Litigation Update - March 2018
March 5th, 2018
We had a huge Hearing on March 1st. The Federal Appeals Court Hearing did indeed take place but the Justices reserved their Ruling, so we won’t know the result likely for a few weeks.
As to the Hearing itself, how things went and how the various legal presentations were received, we can’t really comment much. Actually, “much” is the wrong word; we can’t comment at all on the Hearing’s particulars. We’ll shortly have a Ruling to comment on and, one hopes, entertainingly.
In the interim, what follows is a quick summary of where we’re at in the litigation process. So, here we go…..
This was the Canadian Standards Association’s (CSA’s) effort to stop us from releasing the 2015 edition of the Canadian Electrical Code. Their Injunctive Motion in 2015 resulted in the infamous Manson Hearing, the ridiculous Ruling that legislation is privately owned (aka Manson’s Law), and gave rise to our appeal of Manson’s Law which was heard on March 1st, last week.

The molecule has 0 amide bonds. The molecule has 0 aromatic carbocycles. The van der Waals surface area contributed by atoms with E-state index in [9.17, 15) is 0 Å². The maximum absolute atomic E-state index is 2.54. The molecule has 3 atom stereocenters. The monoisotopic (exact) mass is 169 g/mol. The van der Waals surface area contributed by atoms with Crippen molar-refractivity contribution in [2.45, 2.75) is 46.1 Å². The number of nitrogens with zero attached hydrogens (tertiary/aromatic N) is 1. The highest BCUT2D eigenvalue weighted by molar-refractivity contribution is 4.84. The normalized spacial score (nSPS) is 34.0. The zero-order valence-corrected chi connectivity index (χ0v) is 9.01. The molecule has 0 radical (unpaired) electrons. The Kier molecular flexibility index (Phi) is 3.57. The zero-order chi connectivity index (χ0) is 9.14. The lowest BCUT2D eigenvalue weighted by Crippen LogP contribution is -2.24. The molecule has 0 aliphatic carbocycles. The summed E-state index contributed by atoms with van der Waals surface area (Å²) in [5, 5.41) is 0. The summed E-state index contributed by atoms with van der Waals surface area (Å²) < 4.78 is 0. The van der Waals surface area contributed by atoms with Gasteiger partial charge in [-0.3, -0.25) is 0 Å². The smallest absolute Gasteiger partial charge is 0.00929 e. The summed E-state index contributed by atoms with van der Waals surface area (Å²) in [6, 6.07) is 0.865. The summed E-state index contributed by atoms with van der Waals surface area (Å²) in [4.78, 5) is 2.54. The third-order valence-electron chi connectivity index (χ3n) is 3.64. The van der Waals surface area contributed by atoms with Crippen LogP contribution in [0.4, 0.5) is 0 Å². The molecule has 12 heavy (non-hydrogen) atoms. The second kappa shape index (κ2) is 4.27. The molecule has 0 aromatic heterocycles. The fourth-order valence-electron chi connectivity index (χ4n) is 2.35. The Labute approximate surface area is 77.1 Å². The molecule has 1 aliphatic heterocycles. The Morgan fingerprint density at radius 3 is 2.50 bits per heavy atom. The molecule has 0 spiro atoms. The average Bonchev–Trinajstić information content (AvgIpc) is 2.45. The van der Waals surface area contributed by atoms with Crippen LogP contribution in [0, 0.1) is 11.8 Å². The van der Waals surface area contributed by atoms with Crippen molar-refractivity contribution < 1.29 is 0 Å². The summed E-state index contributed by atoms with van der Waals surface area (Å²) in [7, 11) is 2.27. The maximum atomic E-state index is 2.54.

Critically, CSA included in their Injunctive Motion the claim that Queen’s Printer Copyright is illegitimate. Thus, the main argument of their original 2012 lawsuit was subsumed within the 2015 Injunctive. What that means is the Ruling that we’re waiting for will resolve the main issue of ownership of legislation.
If we win this Ruling, the CSA has lost their main argument. If we lose this Ruling, we’re likely wiped out. You may recall CSA’s effort to bankrupt us in January 2017? That was when they argued that even though Manson’s Law was under appeal, we should have to pay all the financial penalties right away, as though there was no appeal, and as though it were a sure thing CSA would win the appeal. Well, we won reprieve from Court on that one, but all of those stayed penalties will immediately apply if we lose on the Ruling we’re waiting for.